- Zumba, let’s face it. You’re helping me get fit. Which is exactly what all those TV people promised: “Burn a thousand calories! Join the dance craze that helps you lose weight while having fun!” I hate slogans, so it pains me to admit that these do indeed have the (albeit overly cheery) ring of authenticity. Yes, Zumba will make you sweat. If you are like me and your abdominal muscles have been rather silent for the last ten or twenty years, they will start to speak up. They might be a little cranky at first, but give them time. Eventually, they’ll be saying things like, “Damn, girl…did you know we could do that? Oh, yeah, you did.” Nothing beats a sassy abdominal muscle for confidence.
- Zumba, thanks for helping me master the hula-hoop. Zumba gets you to move every muscle you’ve got, including and especially your hips. Zumba moves all those hipbone-connected-to-the thighbone muscles that are killing you from sitting at the computer or doing laundry or hauling a toddler across town on your hip or all of the above and more. And the more you move your hips, the better and freer you feel. And if, like me, you always felt like a bit of a goof when you were trying to hula-hoop, with the hoop spinning on its own momentum until slowly it slid down your waist to land with a sad little swirl at your feet, try it again. Be ten, and try the hula hoop after you’ve done Zumba for a couple of months. You’ll probably set your own record.
- Zumba, I love you because you remind us of who we used to be. If a woman was a cheerleader, she remembers her cheerleading days with a smile and a fist pump. If a woman liked herself some hip hop in a club, her feet and her hips slide right into the groove. If a woman was young before cheerleaders and hip hop were all the rage, you can see her thinking about some Beach Blanket Bingo, doing the monkey. And all of these women—be they twenty-six or sixty-six or somewhere in between— are glad to know that somewhere in them, their former selves still reside, able to be called upon, able to respond.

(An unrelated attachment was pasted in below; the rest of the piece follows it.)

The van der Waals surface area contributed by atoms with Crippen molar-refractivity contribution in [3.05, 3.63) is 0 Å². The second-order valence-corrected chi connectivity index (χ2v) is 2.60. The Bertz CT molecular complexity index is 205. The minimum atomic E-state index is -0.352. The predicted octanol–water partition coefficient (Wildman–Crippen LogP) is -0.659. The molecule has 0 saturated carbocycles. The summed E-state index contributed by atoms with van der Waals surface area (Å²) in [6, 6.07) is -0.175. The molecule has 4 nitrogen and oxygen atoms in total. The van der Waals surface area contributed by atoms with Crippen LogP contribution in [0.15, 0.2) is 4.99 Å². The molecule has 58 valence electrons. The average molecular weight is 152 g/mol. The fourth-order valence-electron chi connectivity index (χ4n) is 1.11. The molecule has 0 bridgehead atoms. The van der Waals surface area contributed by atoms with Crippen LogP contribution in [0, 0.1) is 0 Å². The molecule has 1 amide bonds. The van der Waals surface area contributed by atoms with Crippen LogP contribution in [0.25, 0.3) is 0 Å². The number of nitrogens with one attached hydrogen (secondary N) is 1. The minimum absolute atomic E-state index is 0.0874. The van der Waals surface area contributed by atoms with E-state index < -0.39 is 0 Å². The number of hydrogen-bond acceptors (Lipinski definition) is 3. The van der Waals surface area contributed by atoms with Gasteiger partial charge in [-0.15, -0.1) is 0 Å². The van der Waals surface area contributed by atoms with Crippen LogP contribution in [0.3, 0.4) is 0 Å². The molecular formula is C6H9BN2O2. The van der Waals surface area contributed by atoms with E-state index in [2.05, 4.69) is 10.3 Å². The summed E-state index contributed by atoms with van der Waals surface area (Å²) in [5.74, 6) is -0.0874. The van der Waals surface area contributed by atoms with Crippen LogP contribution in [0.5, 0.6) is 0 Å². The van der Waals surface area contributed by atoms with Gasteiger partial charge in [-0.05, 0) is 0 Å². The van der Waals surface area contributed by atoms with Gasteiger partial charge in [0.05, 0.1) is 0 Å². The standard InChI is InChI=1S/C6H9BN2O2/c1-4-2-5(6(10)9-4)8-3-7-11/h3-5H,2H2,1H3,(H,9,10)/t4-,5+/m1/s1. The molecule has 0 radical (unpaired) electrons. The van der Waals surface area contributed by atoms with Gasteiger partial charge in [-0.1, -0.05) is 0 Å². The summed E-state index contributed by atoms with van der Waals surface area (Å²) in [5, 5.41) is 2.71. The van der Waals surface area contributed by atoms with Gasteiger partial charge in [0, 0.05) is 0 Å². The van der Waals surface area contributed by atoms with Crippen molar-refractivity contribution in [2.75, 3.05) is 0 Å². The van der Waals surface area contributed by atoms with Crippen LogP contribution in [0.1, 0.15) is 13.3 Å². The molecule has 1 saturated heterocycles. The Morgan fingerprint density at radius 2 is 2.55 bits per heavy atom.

- Zumba, I love you for helping me to let go. I’m no good at it, the letting go. I might seem like I’m good at it, if you meet me at a party, but in fact I’m the worst. I want to know how things are going to be, and if I’ll be happy with how they’re going to be, and what I can do to make things be just the way they should be so that the planets align and the angels sing and all is right with the world. But of course that’s just plain silly, because so much of what is deeply important can easily slip through my fingers, turn on a dime, and fall prey to any other cliche the world cooks up. I have learned this lesson in painful ways—Zumba helps me learn it in a joyful way. In the memory of my muscles, the way they make the next move before my brain has a chance to wonder and doubt, there is a fabulous letting go, akin to inspiration. Without it, I would be lost, convincing myself I was found.
Ok, enough already. It’s getting embarrassing, me waxing all poetic about an exercise class.
My list is maybe less round than it should be—a nice list is usually five or ten items, so that people can say things like, “What are your top five reasons…” Or “Here’s my top ten …”, but Zumba won’t mind if I depart from convention. She’ll just ask me—and anyone else within earshot—when we can get this party started.